The auction season has kicked off and we take a quick look at 2016 to try to understand what will happen in 2017!
2016 Car Auction Review
I think it would be fair to say that 2016 was a year of bewildered wonderment, not just in the political or cultural arena, but also in the world of classic cars. A disappointing start with shaky results at Rétromobile in Paris didn’t set any particular trend as estimates were shattered in certain sales, not met in others. Very unpredictable.
Of course, the two major talking points last year were, the frankly ludicrous prices achieved for those air-cooled 911s, specifically the 993 GT2 fetching £1.8m when a matching numbers 1973 2.7 RS achieved “just” £459,000, and secondly that Milan auction in November. Controversial and contentious, certainly, but my goodness, did it get everyone talking things up again.
Why Modern Cars Are Pulling in Higher Estimates
So how is 2017 looking like so far? The Arizona auction in January (RM Sotheby’s again) sees yet more modern supercars pass across the block hoping to cash in on last year’s prices, specifically the 1997 Porsche 911 (993) Turbo S at a lower estimate of $425,000 and another 993 GT2 at $1.1m. There is also even more modernity in a Bugatti Veyron, Ferrari F50 and Porsche 959 with estimates in the millions rather than the hundreds of thousands we would have expected just a couple of years ago.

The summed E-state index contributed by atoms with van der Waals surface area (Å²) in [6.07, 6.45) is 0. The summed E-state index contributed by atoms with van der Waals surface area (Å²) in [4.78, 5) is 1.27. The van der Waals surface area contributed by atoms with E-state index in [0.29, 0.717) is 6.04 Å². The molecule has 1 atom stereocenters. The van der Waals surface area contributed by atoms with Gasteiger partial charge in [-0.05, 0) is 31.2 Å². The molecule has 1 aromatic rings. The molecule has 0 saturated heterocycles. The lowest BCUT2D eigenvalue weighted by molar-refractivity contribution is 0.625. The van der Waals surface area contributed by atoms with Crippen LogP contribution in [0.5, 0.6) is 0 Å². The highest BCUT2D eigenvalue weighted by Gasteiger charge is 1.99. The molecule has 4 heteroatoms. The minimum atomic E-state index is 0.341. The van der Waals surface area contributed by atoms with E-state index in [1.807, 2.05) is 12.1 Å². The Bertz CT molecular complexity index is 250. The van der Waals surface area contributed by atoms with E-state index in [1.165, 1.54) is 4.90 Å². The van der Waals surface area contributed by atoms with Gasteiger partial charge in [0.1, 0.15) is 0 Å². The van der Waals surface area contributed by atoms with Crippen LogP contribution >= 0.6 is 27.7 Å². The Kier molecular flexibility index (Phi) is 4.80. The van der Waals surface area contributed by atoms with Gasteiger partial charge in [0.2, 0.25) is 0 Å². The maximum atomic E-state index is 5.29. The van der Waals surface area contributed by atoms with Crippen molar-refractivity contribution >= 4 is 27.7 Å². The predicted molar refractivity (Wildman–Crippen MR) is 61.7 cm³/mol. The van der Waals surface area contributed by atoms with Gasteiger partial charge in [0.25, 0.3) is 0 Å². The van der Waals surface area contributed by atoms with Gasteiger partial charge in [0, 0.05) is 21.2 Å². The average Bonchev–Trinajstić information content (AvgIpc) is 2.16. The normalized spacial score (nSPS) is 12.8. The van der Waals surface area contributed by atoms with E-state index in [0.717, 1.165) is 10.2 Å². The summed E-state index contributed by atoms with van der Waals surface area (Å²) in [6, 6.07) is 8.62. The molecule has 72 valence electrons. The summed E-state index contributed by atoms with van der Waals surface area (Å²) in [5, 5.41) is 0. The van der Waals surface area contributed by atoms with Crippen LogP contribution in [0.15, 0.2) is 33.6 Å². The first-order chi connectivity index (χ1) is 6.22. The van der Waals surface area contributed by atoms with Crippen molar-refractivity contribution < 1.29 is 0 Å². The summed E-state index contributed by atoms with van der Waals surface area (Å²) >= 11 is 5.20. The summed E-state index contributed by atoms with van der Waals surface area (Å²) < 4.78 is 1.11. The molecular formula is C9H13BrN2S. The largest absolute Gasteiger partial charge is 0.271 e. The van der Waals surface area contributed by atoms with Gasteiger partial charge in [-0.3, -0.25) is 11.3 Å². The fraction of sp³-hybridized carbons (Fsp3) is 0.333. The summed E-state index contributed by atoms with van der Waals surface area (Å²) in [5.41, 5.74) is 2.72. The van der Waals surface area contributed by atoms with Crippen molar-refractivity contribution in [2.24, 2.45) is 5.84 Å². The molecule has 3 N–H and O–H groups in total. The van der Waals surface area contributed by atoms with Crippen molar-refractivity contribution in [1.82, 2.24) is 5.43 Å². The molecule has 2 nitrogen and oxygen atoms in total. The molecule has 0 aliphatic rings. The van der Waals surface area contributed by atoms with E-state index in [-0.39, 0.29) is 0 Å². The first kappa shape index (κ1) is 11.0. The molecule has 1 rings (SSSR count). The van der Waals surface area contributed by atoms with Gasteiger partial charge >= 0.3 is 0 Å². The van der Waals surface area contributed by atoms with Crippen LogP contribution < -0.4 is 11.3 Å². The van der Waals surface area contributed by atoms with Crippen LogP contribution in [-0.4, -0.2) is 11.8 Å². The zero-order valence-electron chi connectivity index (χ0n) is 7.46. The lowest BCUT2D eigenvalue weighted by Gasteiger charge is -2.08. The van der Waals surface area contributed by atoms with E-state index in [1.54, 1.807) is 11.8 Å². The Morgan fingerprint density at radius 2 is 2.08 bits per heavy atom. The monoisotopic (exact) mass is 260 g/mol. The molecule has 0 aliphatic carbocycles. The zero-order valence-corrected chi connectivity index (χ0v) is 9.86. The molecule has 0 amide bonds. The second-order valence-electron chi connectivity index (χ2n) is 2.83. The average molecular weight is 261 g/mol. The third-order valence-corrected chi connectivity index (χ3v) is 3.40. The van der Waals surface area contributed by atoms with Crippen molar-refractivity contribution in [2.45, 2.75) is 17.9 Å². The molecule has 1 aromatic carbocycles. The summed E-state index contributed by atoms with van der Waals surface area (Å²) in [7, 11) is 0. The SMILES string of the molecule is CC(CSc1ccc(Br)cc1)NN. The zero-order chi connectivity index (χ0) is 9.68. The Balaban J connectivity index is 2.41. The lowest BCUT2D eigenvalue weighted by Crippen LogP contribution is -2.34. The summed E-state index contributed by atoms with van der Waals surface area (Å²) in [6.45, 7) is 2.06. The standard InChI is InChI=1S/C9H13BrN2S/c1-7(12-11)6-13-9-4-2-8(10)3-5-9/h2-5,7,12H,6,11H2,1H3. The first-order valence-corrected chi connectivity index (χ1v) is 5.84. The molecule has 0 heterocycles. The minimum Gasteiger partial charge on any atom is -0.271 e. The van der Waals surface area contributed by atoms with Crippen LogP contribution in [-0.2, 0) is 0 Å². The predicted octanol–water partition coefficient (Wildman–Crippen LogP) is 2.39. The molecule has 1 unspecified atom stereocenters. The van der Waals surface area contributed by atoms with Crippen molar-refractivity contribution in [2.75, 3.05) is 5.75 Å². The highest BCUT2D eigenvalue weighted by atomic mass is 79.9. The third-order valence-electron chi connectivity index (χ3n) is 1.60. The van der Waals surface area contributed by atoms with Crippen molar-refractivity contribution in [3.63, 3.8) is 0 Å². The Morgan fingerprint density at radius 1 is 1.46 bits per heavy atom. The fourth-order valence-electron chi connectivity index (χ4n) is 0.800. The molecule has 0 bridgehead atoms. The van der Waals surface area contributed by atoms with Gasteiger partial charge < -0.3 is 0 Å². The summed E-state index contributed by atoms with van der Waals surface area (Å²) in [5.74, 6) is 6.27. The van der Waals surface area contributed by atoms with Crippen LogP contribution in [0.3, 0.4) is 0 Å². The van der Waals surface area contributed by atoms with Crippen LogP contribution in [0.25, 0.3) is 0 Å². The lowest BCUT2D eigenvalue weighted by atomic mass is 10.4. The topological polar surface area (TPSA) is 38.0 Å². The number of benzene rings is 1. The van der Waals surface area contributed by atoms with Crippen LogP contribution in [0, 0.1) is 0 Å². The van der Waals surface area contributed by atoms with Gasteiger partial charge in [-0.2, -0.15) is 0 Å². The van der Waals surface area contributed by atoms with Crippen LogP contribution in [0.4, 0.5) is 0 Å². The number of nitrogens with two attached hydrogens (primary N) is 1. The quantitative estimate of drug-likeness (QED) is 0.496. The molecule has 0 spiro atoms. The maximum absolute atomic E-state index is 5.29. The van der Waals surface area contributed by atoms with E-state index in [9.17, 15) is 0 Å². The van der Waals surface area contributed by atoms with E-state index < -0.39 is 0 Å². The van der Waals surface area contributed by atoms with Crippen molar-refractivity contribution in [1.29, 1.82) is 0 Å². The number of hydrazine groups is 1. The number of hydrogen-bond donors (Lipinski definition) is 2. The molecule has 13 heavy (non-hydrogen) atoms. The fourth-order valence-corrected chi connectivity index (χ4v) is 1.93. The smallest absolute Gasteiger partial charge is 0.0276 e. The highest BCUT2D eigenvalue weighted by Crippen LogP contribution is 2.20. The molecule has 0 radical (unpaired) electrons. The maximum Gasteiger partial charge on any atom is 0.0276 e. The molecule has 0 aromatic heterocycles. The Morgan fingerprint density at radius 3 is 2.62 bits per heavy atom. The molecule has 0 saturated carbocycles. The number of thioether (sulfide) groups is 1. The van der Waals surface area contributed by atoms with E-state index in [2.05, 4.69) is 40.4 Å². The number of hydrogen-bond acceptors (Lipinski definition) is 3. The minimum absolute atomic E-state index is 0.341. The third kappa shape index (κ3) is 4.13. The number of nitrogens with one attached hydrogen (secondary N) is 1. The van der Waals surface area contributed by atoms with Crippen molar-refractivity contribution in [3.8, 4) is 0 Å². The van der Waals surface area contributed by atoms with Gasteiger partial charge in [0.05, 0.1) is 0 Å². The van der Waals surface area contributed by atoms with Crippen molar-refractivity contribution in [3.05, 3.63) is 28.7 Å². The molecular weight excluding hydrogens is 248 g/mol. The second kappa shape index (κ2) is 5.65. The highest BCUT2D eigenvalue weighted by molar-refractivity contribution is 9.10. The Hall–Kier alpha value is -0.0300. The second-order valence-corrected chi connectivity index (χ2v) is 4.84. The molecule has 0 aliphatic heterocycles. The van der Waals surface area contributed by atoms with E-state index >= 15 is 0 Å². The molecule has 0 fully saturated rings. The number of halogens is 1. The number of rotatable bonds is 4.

What we have to remember is as the new buying population gets younger in age, the newer the cars seen as “classics” get. Aston Martin DB5s, Ferrari 250 SWBs and the like no longer appeal to the new, younger buyers. These buyers want the exclusivity without the idiosyncrasies that old cars bring, and they are happy to pay for it.
Auction Safe Bets
People love rarity, be it records, antiques and paintings, watches or cars. As manufacturing in smaller numbers gets cheaper due to economies of scale, the limited run production cars will always be a safe-bet going forward. Look at the fuss that was made about the Porsche 991 GT3 RS at launch, and then, just as you thought it couldn’t get any crazier, they announce the 911R. Even a new model such as this can command huge premiums straight away.
McLaren too can’t get enough with production of the 675LT models selling out, and now we see the limited-edition Aston Martins, the GT12 and new GT8 going the same way. Just like that 993 GT2, if you have something rare to sell, people will want it, whatever the cost. It will be interesting to see how these cars fare at auction in 20 years’ time.
“Continuation” is the new In-Thing with manufacturers as Aston Martin being the latest to announce a limited run of DB4 GTs to be built at Newport Pagnell. Jaguar did the same with the Lightweight E-Types and are about to do it again by finishing the production run of XKSS models that were destroyed in the fire at Browns Lane in 1957. Despite many classic race meetings (most notably Goodwood) publicly stating they won’t let these cars enter their competitions, production is sold out. Interestingly however, these will still drive like their original forebears thus proving that there are still enough collectors out there that want an old car, even one that is built new.
Predictions for the Rest of 2017
Rarity, originality and provenance are the three most vital elements for this year I would suggest. If all of these are present and unquestionable, the price is sure to reflect it. Prepare to dig deep again this year.
All images are the author’s own
About the Author: Tim Hutton has been involved in the automotive industry for 17 years, creating ideas and content for premium brands. When not writing about cars, you will find him driving them all around the world. Having learned to drive at seven in a racing car, petrol is very much in his veins.